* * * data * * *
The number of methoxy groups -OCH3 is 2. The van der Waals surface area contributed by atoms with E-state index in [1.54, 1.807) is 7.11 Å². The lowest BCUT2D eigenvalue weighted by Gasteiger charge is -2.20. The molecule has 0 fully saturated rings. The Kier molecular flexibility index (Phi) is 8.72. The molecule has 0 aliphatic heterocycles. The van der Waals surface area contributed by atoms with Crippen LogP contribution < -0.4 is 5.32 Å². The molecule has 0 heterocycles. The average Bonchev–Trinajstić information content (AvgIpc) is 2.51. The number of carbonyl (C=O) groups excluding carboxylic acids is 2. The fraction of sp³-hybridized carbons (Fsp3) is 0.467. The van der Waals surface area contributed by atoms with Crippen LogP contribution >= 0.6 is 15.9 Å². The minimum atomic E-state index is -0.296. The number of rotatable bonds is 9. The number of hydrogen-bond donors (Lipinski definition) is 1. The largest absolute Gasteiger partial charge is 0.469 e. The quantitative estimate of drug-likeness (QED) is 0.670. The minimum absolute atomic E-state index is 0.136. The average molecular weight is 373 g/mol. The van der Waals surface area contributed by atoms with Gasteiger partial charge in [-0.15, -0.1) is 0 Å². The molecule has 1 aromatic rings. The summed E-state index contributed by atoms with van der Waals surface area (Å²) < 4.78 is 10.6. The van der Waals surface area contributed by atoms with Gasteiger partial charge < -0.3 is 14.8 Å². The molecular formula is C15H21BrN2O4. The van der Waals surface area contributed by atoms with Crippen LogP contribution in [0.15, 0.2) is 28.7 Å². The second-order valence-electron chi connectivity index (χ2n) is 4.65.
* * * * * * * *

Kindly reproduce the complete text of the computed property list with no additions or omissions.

The number of methoxy groups -OCH3 is 2. The van der Waals surface area contributed by atoms with E-state index in [1.54, 1.807) is 7.11 Å². The lowest BCUT2D eigenvalue weighted by Gasteiger charge is -2.20. The molecule has 0 fully saturated rings. The Kier molecular flexibility index (Phi) is 8.72. The molecule has 0 aliphatic heterocycles. The van der Waals surface area contributed by atoms with Crippen LogP contribution < -0.4 is 5.32 Å². The molecule has 0 heterocycles. The average Bonchev–Trinajstić information content (AvgIpc) is 2.51. The number of carbonyl (C=O) groups excluding carboxylic acids is 2. The fraction of sp³-hybridized carbons (Fsp3) is 0.467. The van der Waals surface area contributed by atoms with Crippen LogP contribution >= 0.6 is 15.9 Å². The minimum atomic E-state index is -0.296. The number of rotatable bonds is 9. The number of hydrogen-bond donors (Lipinski definition) is 1. The largest absolute Gasteiger partial charge is 0.469 e. The quantitative estimate of drug-likeness (QED) is 0.670. The minimum absolute atomic E-state index is 0.136. The average molecular weight is 373 g/mol. The van der Waals surface area contributed by atoms with Gasteiger partial charge in [-0.15, -0.1) is 0 Å². The molecule has 1 aromatic rings. The summed E-state index contributed by atoms with van der Waals surface area (Å²) < 4.78 is 10.6. The van der Waals surface area contributed by atoms with Gasteiger partial charge < -0.3 is 14.8 Å². The molecular formula is C15H21BrN2O4. The van der Waals surface area contributed by atoms with Crippen LogP contribution in [0.15, 0.2) is 28.7 Å². The second-order valence-electron chi connectivity index (χ2n) is 4.65.